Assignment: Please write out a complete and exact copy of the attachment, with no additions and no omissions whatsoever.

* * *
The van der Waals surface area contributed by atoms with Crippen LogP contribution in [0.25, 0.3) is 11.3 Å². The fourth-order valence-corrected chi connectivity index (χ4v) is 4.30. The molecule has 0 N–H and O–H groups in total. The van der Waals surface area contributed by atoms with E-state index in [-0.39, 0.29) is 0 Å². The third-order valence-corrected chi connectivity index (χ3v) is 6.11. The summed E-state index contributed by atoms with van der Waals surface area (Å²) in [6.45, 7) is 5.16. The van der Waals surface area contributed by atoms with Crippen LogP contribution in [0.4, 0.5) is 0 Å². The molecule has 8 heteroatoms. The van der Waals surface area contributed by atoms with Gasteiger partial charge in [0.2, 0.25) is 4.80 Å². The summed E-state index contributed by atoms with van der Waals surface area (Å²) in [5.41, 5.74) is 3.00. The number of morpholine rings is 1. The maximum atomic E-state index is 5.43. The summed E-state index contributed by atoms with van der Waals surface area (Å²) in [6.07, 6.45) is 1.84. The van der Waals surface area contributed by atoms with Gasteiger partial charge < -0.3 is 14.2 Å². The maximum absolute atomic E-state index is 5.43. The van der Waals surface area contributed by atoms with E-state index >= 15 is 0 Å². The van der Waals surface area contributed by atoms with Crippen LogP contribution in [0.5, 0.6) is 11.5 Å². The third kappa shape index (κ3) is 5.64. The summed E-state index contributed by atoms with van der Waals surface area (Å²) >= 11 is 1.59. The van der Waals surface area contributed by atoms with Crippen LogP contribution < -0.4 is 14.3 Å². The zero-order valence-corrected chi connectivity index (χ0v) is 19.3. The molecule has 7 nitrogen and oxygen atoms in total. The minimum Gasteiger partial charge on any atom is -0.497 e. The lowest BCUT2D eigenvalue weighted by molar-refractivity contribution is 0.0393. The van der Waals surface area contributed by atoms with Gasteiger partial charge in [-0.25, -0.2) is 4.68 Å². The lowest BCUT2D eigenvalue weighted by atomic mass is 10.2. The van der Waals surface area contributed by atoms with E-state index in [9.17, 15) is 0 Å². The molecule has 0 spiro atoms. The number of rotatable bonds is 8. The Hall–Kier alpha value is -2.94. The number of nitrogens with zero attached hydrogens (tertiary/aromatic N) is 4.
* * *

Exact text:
The van der Waals surface area contributed by atoms with Crippen LogP contribution in [0.25, 0.3) is 11.3 Å². The fourth-order valence-corrected chi connectivity index (χ4v) is 4.30. The molecule has 0 N–H and O–H groups in total. The van der Waals surface area contributed by atoms with E-state index in [-0.39, 0.29) is 0 Å². The third-order valence-corrected chi connectivity index (χ3v) is 6.11. The summed E-state index contributed by atoms with van der Waals surface area (Å²) in [6.45, 7) is 5.16. The van der Waals surface area contributed by atoms with Crippen LogP contribution in [0.4, 0.5) is 0 Å². The molecule has 8 heteroatoms. The van der Waals surface area contributed by atoms with Gasteiger partial charge in [0.2, 0.25) is 4.80 Å². The summed E-state index contributed by atoms with van der Waals surface area (Å²) in [5.41, 5.74) is 3.00. The number of morpholine rings is 1. The maximum atomic E-state index is 5.43. The summed E-state index contributed by atoms with van der Waals surface area (Å²) in [6.07, 6.45) is 1.84. The van der Waals surface area contributed by atoms with Gasteiger partial charge < -0.3 is 14.2 Å². The maximum absolute atomic E-state index is 5.43. The van der Waals surface area contributed by atoms with E-state index >= 15 is 0 Å². The van der Waals surface area contributed by atoms with Crippen LogP contribution in [0.5, 0.6) is 11.5 Å². The third kappa shape index (κ3) is 5.64. The summed E-state index contributed by atoms with van der Waals surface area (Å²) >= 11 is 1.59. The van der Waals surface area contributed by atoms with Crippen LogP contribution < -0.4 is 14.3 Å². The zero-order valence-corrected chi connectivity index (χ0v) is 19.3. The molecule has 7 nitrogen and oxygen atoms in total. The minimum Gasteiger partial charge on any atom is -0.497 e. The lowest BCUT2D eigenvalue weighted by molar-refractivity contribution is 0.0393. The van der Waals surface area contributed by atoms with Gasteiger partial charge in [-0.25, -0.2) is 4.68 Å². The lowest BCUT2D eigenvalue weighted by atomic mass is 10.2. The van der Waals surface area contributed by atoms with E-state index in [9.17, 15) is 0 Å². The molecule has 0 spiro atoms. The number of rotatable bonds is 8. The Hall–Kier alpha value is -2.94. The number of nitrogens with zero attached hydrogens (tertiary/aromatic N) is 4.